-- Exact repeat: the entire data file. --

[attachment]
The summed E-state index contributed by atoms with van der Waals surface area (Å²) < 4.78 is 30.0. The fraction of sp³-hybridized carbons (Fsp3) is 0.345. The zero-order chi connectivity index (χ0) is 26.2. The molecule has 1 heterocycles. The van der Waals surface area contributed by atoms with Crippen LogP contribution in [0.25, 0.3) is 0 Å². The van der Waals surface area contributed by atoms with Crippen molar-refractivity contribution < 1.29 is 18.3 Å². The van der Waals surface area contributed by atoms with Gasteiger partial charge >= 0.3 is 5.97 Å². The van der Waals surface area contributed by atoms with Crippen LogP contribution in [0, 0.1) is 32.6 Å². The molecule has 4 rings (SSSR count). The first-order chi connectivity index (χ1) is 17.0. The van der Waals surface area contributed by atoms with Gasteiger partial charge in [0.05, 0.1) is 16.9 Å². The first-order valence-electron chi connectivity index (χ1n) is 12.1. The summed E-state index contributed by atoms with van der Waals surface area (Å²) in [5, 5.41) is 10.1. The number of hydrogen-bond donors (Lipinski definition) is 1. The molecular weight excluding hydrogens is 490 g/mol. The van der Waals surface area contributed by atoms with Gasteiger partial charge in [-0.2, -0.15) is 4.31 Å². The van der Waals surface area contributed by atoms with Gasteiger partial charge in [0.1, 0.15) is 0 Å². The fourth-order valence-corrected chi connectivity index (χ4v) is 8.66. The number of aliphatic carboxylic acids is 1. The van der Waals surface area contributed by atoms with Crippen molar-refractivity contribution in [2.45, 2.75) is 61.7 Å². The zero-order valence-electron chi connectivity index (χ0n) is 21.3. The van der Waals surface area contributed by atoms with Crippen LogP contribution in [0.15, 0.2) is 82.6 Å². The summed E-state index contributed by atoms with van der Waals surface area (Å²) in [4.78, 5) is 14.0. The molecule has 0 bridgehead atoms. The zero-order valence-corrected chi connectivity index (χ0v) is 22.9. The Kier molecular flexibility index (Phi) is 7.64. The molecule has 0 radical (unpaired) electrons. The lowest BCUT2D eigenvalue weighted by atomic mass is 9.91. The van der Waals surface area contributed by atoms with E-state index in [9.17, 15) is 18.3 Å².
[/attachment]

The summed E-state index contributed by atoms with van der Waals surface area (Å²) < 4.78 is 30.0. The fraction of sp³-hybridized carbons (Fsp3) is 0.345. The zero-order chi connectivity index (χ0) is 26.2. The molecule has 1 heterocycles. The van der Waals surface area contributed by atoms with Crippen LogP contribution in [0.25, 0.3) is 0 Å². The van der Waals surface area contributed by atoms with Crippen molar-refractivity contribution < 1.29 is 18.3 Å². The van der Waals surface area contributed by atoms with Gasteiger partial charge >= 0.3 is 5.97 Å². The van der Waals surface area contributed by atoms with Crippen LogP contribution in [0, 0.1) is 32.6 Å². The molecule has 4 rings (SSSR count). The first-order chi connectivity index (χ1) is 17.0. The van der Waals surface area contributed by atoms with Gasteiger partial charge in [0.05, 0.1) is 16.9 Å². The first-order valence-electron chi connectivity index (χ1n) is 12.1. The summed E-state index contributed by atoms with van der Waals surface area (Å²) in [5, 5.41) is 10.1. The number of hydrogen-bond donors (Lipinski definition) is 1. The molecular weight excluding hydrogens is 490 g/mol. The van der Waals surface area contributed by atoms with Gasteiger partial charge in [-0.2, -0.15) is 4.31 Å². The van der Waals surface area contributed by atoms with Gasteiger partial charge in [0.1, 0.15) is 0 Å². The fourth-order valence-corrected chi connectivity index (χ4v) is 8.66. The number of aliphatic carboxylic acids is 1. The van der Waals surface area contributed by atoms with Crippen molar-refractivity contribution in [2.45, 2.75) is 61.7 Å². The zero-order valence-electron chi connectivity index (χ0n) is 21.3. The van der Waals surface area contributed by atoms with Crippen LogP contribution in [0.15, 0.2) is 82.6 Å². The summed E-state index contributed by atoms with van der Waals surface area (Å²) in [4.78, 5) is 14.0. The molecule has 0 bridgehead atoms. The zero-order valence-corrected chi connectivity index (χ0v) is 22.9. The Kier molecular flexibility index (Phi) is 7.64. The molecule has 0 radical (unpaired) electrons. The lowest BCUT2D eigenvalue weighted by atomic mass is 9.91. The van der Waals surface area contributed by atoms with E-state index in [9.17, 15) is 18.3 Å².